If I added an additional hard square of gum to the rich material already processing up and down in my mouth, I could blow a bubble in a bubble in a bubble.
Such oral calisthenics took practice and were not without the travails of the sport: large circular broken bubble gum grafts that plastered themselves to my tiny face or lopsided bubbles, blown too big, that drifted into my pigtail and stuck in a gossamer spider web of mess.
The art of blowing a bubble in a bubble is about the deliberate act of creation, the careful attempt to place one gem inside or by another. It’s about symmetry.
But what about sloppiness?
Read the hastily conceived note sent home last week by a local elementary school to parents. Here is the text of the note:
The 4th grade writing assessment is part of the STAR testing. This assessment measures
4th graders’ ability to write in response to a writing prompt. Your child’s attendance is
important. Please make every effort to have your child well rested, has had a good
breakfast, and is to school on time.
What we have here is an absurd message. The last line is a mess. And don’t well-meaning parents try to send their children to school rested, on time, and fed? Shouldn’t this request be made of parents every day, not just one special day?
Let’s assume the following scenario unfolded in the hasty writing of this note: The principal directed her already harried secretary to write the note ASAP, duplicate it, and send it to all 4th grade classrooms by 2:15 pm. The office T.A. ran the note, hot off the press, down to the 4th grade teacher. In the teacher’s rush to get that note into her students’ hands, she did not proofread it herself. The kids stuffed it into their backpacks between their binders and their lunchboxes. The lavender note crinkled.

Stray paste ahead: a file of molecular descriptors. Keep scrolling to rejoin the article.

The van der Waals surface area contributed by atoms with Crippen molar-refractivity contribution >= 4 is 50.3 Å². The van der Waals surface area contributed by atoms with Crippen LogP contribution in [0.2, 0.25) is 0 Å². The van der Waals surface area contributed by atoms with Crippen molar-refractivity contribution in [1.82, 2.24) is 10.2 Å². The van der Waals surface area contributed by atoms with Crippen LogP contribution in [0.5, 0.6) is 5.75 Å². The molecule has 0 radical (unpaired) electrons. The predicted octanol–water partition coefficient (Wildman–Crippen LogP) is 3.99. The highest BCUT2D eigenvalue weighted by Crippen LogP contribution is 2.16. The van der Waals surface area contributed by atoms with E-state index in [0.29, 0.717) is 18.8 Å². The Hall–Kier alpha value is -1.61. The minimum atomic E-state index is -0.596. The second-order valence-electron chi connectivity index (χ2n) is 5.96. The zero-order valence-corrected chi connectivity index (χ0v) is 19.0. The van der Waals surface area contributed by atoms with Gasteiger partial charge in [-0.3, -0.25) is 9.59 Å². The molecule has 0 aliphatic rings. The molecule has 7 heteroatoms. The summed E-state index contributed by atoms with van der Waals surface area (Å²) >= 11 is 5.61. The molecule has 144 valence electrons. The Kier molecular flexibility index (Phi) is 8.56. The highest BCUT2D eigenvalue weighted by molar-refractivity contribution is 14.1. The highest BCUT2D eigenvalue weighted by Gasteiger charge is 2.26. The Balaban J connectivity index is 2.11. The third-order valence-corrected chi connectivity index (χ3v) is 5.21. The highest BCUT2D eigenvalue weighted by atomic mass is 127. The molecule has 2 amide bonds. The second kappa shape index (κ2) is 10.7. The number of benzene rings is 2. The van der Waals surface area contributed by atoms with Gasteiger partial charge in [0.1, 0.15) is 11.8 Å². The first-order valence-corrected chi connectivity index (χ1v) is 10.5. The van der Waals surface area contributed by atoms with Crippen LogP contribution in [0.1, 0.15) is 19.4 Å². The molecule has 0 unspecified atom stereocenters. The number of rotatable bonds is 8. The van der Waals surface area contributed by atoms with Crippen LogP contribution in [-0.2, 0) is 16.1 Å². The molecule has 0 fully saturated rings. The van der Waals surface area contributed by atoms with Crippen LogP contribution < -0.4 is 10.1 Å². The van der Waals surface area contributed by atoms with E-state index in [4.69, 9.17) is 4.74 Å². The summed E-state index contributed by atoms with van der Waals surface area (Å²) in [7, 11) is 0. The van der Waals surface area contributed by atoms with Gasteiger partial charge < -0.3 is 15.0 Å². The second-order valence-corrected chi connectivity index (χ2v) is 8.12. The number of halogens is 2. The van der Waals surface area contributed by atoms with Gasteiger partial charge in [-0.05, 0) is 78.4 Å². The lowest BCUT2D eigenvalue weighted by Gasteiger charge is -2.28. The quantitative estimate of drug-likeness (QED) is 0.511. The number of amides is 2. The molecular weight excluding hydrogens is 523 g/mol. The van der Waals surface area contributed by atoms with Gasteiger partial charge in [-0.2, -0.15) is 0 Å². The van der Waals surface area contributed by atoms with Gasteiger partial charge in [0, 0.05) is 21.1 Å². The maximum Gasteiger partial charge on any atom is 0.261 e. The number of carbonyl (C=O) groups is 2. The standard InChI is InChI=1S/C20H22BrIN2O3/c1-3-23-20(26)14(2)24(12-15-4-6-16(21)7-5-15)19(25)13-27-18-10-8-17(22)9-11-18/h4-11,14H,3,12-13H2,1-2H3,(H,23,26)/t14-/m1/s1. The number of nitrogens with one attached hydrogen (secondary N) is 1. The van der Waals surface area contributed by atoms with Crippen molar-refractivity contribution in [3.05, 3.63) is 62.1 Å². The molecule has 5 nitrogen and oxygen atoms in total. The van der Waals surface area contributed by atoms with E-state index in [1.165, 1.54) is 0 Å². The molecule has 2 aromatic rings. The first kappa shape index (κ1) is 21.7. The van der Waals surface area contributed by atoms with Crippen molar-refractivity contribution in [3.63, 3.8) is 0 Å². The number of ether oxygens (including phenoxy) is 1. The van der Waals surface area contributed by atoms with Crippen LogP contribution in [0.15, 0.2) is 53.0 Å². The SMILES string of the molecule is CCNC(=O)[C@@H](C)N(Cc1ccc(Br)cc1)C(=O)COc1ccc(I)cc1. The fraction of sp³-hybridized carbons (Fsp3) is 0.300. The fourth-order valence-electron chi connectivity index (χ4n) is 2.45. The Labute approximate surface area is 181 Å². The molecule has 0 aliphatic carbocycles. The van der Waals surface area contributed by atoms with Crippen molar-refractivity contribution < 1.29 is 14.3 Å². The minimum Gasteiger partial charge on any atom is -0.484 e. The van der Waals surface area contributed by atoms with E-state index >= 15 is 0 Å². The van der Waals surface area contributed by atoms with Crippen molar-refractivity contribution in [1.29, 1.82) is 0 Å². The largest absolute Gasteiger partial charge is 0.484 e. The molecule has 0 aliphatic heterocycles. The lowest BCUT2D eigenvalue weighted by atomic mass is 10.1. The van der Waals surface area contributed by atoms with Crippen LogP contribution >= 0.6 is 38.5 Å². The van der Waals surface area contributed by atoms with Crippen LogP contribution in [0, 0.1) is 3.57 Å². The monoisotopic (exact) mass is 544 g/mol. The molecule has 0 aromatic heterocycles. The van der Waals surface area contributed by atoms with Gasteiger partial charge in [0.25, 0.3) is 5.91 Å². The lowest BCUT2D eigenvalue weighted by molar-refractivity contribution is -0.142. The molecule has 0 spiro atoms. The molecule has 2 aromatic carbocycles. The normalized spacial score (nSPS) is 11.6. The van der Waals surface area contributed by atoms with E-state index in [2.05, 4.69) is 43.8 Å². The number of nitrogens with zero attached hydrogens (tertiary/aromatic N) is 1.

I am hoping the teacher did not write this note.
Because a shiny ladybug landed on this sad declarative set of sentences, a mother, tired from her day, stopped and read. Good point, she said. I must fix Victor oatmeal in the morning.
Yesterday, a writing teacher shared his students’ papers with me. Middle schoolers, they were working on their third drafts. One student, Roger, had written the following sentence:
Coming to Mill Creek Academy and having Mr. Richards as my teacher, gave me bliss in my stomach.
Later in the hour, I visited Mr. Richards’ classroom. Eight students sat around a table. I asked if I could join the discussion. They were arguing about the use of the word ungainly.
Before I left, I asked Roger if he really had bliss in his stomach. We all laughed. I glanced back; Roger was thinking about his word choice and whether or not it had conveyed his blissful feeling.
If only the secretary (or teacher?) had done the same with her note.
Is sending a note home about writing, in poor writing, like a
popped bubble in a bubble?